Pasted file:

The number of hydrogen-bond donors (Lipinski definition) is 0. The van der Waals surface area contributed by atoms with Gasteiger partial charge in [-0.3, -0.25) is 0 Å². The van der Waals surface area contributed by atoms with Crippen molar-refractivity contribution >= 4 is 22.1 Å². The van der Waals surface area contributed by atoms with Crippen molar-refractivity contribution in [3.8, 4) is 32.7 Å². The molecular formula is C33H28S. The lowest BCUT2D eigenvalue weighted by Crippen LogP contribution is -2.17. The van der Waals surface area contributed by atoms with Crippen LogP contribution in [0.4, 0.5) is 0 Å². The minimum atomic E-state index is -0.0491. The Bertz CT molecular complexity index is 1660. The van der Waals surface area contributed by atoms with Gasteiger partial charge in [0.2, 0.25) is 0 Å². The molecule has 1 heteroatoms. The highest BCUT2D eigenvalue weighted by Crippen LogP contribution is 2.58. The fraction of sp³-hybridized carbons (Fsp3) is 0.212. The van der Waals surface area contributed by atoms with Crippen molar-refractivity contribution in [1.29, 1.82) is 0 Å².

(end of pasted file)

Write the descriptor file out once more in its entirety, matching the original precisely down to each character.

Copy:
The number of hydrogen-bond donors (Lipinski definition) is 0. The van der Waals surface area contributed by atoms with Gasteiger partial charge in [-0.3, -0.25) is 0 Å². The van der Waals surface area contributed by atoms with Crippen molar-refractivity contribution >= 4 is 22.1 Å². The van der Waals surface area contributed by atoms with Crippen molar-refractivity contribution in [3.8, 4) is 32.7 Å². The molecular formula is C33H28S. The lowest BCUT2D eigenvalue weighted by Crippen LogP contribution is -2.17. The van der Waals surface area contributed by atoms with Crippen LogP contribution in [0.4, 0.5) is 0 Å². The minimum atomic E-state index is -0.0491. The Bertz CT molecular complexity index is 1660. The van der Waals surface area contributed by atoms with Gasteiger partial charge in [0.2, 0.25) is 0 Å². The molecule has 1 heteroatoms. The highest BCUT2D eigenvalue weighted by Crippen LogP contribution is 2.58. The fraction of sp³-hybridized carbons (Fsp3) is 0.212. The van der Waals surface area contributed by atoms with Crippen molar-refractivity contribution in [1.29, 1.82) is 0 Å².